If you read Sight Unseen often enough, you know that we’re supporters of all things creative, collaborative, and multidisciplinary. Matylda Krzykowski may be known for her curating talents (which we’ve featured here once or twice before), but she’s also a designer and a blogger — in other words, she’s someone who gets as few hours of sleep each week as we do. Being such a like-minded individual, we invited Krzykowski to contribute a guest post for Sight Unseen in a format similar to the one she employs on her own site, Mat and Me: Interviews that invite personalities from the design world to respond to questions with small, charming pencil drawings rather than mere spoken words. She in turn posed the challenge to Mieke Meijer, an Eindhoven-based product designer who recently contributed to the first in a series of projects at the new Depot Basel space, an open-ended design workshop in an old Swiss grain silo for which Krzykowski sits on the curation board. We’d been following Meijer’s work ourselves ever since we spotted her Gravel Plant project in Milan last year, which channels the geometries of industrial buildings into a system of storage modules whose functions are as myriad as their randomized profiles. Posted here is a selection of the drawings she submitted, plus photos that Krzykowski shot while visiting her studio last month. The captions have all been written by Krzykowski.
During this year’s Dutch Design Week, Meijer is part of the “Copy Nature: Elementary Sentiments” exhibition of objects crafted at the Beeldenstorm artists’ workshop, for which she made three containers out of cast metal. “A remarkable characteristic of copper and copper alloys like bronze is that it acts as a cellular poison for germs: Recent studies show that products made of copper have up to 95 percent fewer microorganisms than those made of other materials,” Meijer says. “Especially objects that are frequently touched by different people, that property offers a new tool in preventing the spread of infections.” The tableware—called Touchables—responds to use by developing a localized patina and by killing any associated germs. “A nice side effect is that food presented on bronze surfaces stays fresh longer,” Meijer notes.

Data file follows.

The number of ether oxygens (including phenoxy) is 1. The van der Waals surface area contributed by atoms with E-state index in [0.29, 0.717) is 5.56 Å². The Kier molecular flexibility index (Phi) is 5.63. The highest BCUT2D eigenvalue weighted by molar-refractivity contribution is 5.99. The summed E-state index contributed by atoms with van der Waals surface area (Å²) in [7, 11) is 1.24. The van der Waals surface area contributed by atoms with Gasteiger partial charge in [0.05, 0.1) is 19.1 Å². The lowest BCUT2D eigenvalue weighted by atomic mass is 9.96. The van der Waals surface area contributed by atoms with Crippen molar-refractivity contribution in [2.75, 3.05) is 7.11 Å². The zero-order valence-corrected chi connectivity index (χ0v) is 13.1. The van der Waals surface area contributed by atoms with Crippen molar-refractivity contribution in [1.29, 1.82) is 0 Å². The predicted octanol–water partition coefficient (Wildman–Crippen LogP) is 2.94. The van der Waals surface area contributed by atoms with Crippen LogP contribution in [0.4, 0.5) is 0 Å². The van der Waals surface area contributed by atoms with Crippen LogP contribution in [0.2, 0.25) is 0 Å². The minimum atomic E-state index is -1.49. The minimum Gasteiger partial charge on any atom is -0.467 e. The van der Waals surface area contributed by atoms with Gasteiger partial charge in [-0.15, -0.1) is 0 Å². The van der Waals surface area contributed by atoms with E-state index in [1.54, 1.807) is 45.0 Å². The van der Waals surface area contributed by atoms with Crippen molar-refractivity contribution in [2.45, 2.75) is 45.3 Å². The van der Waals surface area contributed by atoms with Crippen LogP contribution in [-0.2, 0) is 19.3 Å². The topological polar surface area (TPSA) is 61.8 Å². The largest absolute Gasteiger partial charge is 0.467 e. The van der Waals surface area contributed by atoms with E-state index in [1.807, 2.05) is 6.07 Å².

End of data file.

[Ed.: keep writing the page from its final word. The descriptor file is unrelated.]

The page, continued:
Favorite material to work with: In the beginning of her career as designer, Meijer worked mainly with ceramics. “It’s incredible that by mixing clay and water you can make amazing shapes. It’s like making something out of nothing. But you need precision and patience for it.”
Another recent material exploration is NewspaperWood, a collaboration with the Dutch label Vij5 that compresses used newspapers into boards that are then carved to mimic the quality of real wood. In 2003, when Meijer was in her third year in the Atelier department at the Design Academy Eindhoven, she took her classes in the middle of a workshop, and experimenting with materials was the basis for each assignment. “The assignment themed around wood got me thinking,” she says. “Wood is, in its smallest form, the basis of paper. Once turned into paper, it doesn’t come out of the paper recycling cycle anymore: it stays paper. I thought it would be nice to turn the process around and turn paper into wood again.”
For the Matter in Time exhibition of Dutch Invertuals in 2010, Meijer made three so-called Relativitijdsmeters: special clocks rendered in medieval oak, glass tubes, wheels, and weights. “We don’t experience time as an equal passing event,” she says. “Sometimes, time appears to pass slower or faster. Since time seems to rule over us nowadays, I designed three objects that mark off a certain period of time not in hours or minutes, but in volume, weight, and temperature. The pieces keep your attention, and before you know it, it’s much later than you would expect.”
Design object you wish you'd made: Maarten van Severen’s 2005 Kast console for Vitra, which he worked on during the last few months of his life. “I very much appreciate his work in general,” Meijer says. “It’s simple and honest in its choice of materials and constructions, unified in a function-bound form.”
Most inspiring design movement: “Memphis—not so much the work itself, but the way the movement came into existence and the way its practitioners worked,” Meijer says. “Their goal was to react against the mainstream design at that time and to do something distinctive. I sometimes compare it with the Dutch Invertuals collective I’m part of. With designers from different disciplines, we sit together until late at night and brainstorm crazy ideas in order to present interesting exhibitions.”